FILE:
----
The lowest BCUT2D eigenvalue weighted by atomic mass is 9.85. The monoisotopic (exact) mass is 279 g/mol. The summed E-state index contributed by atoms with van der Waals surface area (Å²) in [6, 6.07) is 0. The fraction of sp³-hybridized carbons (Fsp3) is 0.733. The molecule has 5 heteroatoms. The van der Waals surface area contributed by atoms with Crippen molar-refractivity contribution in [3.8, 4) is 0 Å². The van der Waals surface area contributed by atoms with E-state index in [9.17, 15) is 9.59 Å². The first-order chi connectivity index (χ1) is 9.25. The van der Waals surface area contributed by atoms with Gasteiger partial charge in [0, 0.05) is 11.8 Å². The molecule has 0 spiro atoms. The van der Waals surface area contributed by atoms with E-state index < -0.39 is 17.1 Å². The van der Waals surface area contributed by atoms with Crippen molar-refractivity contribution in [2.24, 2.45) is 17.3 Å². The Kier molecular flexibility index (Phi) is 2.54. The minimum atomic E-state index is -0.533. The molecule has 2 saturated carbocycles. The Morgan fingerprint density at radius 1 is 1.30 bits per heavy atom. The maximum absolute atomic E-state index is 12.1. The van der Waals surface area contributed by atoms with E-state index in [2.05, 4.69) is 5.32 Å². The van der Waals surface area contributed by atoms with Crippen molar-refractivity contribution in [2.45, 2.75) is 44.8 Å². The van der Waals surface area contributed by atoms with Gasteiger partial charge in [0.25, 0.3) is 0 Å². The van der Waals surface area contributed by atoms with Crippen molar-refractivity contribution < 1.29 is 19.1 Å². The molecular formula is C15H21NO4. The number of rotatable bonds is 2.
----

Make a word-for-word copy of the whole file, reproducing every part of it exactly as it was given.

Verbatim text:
The lowest BCUT2D eigenvalue weighted by atomic mass is 9.85. The monoisotopic (exact) mass is 279 g/mol. The summed E-state index contributed by atoms with van der Waals surface area (Å²) in [6, 6.07) is 0. The fraction of sp³-hybridized carbons (Fsp3) is 0.733. The molecule has 5 heteroatoms. The van der Waals surface area contributed by atoms with Crippen molar-refractivity contribution in [3.8, 4) is 0 Å². The van der Waals surface area contributed by atoms with E-state index in [9.17, 15) is 9.59 Å². The first-order chi connectivity index (χ1) is 9.25. The van der Waals surface area contributed by atoms with Gasteiger partial charge in [0, 0.05) is 11.8 Å². The molecule has 0 spiro atoms. The van der Waals surface area contributed by atoms with E-state index < -0.39 is 17.1 Å². The van der Waals surface area contributed by atoms with Crippen molar-refractivity contribution in [2.24, 2.45) is 17.3 Å². The Kier molecular flexibility index (Phi) is 2.54. The minimum atomic E-state index is -0.533. The molecule has 2 saturated carbocycles. The Morgan fingerprint density at radius 1 is 1.30 bits per heavy atom. The maximum absolute atomic E-state index is 12.1. The van der Waals surface area contributed by atoms with E-state index in [2.05, 4.69) is 5.32 Å². The van der Waals surface area contributed by atoms with Crippen molar-refractivity contribution in [2.45, 2.75) is 44.8 Å². The van der Waals surface area contributed by atoms with Gasteiger partial charge in [0.25, 0.3) is 0 Å². The van der Waals surface area contributed by atoms with Crippen molar-refractivity contribution < 1.29 is 19.1 Å². The molecular formula is C15H21NO4. The number of rotatable bonds is 2.